Corruption and Virtue in New Mexico’s History

I’ve been reading Jim Powell’s FDR’s Folly. It is an economic history of the New Deal. First of all, I would highly recommend it to all interested in an economically and historically sound recounting of the New Deal. (If my word doesn’t carry enough weight, you may be interested to know that it comes recommended by two Nobel Laureates in Economics).
Anyway, I found a little tidbit about New Mexico rather interesting. There is a chapter which describes the way New Deal relief spending was hijacked by political interests, so that all too often aid went not to those in need but to those most likely to get the Roosevelt Administration reelected. Powell quotes historian James T. Patterson as writing, “Democrats in New Mexico, where politics were raw and open, were especially demanding. From the start Democratic Governor Arthur Seligman requested—and got—lists noting the political preference of all relief and [Civilian Conservation Core] workers in the state.”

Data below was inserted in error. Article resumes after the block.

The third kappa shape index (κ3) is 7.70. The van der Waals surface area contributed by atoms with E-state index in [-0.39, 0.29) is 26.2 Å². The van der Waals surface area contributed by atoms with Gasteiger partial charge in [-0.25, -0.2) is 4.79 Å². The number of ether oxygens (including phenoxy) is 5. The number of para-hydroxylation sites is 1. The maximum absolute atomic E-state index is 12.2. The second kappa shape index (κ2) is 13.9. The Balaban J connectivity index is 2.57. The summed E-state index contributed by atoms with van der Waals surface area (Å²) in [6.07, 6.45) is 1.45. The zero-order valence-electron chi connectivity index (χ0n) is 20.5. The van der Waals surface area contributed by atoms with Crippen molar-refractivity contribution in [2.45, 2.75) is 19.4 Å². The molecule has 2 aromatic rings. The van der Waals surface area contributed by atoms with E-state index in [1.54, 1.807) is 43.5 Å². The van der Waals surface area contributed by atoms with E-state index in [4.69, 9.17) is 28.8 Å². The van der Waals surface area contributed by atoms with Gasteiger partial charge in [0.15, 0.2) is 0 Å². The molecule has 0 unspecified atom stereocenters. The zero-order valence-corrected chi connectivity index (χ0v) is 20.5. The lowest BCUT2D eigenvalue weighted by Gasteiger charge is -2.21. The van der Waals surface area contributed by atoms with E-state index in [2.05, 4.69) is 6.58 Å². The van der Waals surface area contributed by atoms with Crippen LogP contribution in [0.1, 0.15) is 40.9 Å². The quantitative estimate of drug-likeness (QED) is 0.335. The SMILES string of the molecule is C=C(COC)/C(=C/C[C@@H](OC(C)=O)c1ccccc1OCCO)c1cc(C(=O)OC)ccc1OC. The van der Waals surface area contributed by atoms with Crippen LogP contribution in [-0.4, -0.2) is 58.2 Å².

Despite this obvious black mark, New Mexico did redeem itself. Disgusted with the way New Deal spending was being used for political purposes, the US Congress passed the Hatch Act in 1939. This prohibited federal employees and state and local employees administering federal programs from using their power to influence the outcome of a political campaign. It made it illegal for these employees to offer jobs to political campaign workers or to manage political campaigns. And the author of the Hatch Act? Why, Democratic Senator Carl Atwood Hatch of New Mexico, of course!

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2 Replies to “Corruption and Virtue in New Mexico’s History”

  1. So if it is illegal for government employees to manage political campaigns, how did Katherine Harris in Florida get away (and rewarded with a congressional seat) with subverting the 2000 vote as an officer of the Bush campaign? Do we live in a one party state like the USSR, Cuba or North Korea?

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